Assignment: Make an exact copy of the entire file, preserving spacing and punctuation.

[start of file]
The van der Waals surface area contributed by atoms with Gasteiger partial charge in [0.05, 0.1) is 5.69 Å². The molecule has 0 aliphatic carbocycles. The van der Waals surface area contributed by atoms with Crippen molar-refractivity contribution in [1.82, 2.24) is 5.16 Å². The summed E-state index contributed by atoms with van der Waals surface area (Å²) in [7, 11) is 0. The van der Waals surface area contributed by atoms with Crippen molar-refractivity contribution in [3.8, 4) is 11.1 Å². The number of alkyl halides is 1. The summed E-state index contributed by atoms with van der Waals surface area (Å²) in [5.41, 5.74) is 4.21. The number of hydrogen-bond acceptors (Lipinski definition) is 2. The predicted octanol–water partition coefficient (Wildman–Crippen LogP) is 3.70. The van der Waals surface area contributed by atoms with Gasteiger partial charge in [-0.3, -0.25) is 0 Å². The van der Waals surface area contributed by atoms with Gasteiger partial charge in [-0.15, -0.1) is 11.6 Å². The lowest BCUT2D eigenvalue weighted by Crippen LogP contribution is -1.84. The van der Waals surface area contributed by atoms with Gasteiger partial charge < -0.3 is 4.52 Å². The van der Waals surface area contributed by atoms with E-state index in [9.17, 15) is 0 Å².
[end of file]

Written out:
The van der Waals surface area contributed by atoms with Gasteiger partial charge in [0.05, 0.1) is 5.69 Å². The molecule has 0 aliphatic carbocycles. The van der Waals surface area contributed by atoms with Crippen molar-refractivity contribution in [1.82, 2.24) is 5.16 Å². The summed E-state index contributed by atoms with van der Waals surface area (Å²) in [7, 11) is 0. The van der Waals surface area contributed by atoms with Crippen molar-refractivity contribution in [3.8, 4) is 11.1 Å². The number of alkyl halides is 1. The summed E-state index contributed by atoms with van der Waals surface area (Å²) in [5.41, 5.74) is 4.21. The number of hydrogen-bond acceptors (Lipinski definition) is 2. The predicted octanol–water partition coefficient (Wildman–Crippen LogP) is 3.70. The van der Waals surface area contributed by atoms with Gasteiger partial charge in [-0.3, -0.25) is 0 Å². The van der Waals surface area contributed by atoms with Gasteiger partial charge in [-0.15, -0.1) is 11.6 Å². The lowest BCUT2D eigenvalue weighted by Crippen LogP contribution is -1.84. The van der Waals surface area contributed by atoms with Gasteiger partial charge < -0.3 is 4.52 Å². The van der Waals surface area contributed by atoms with E-state index in [9.17, 15) is 0 Å².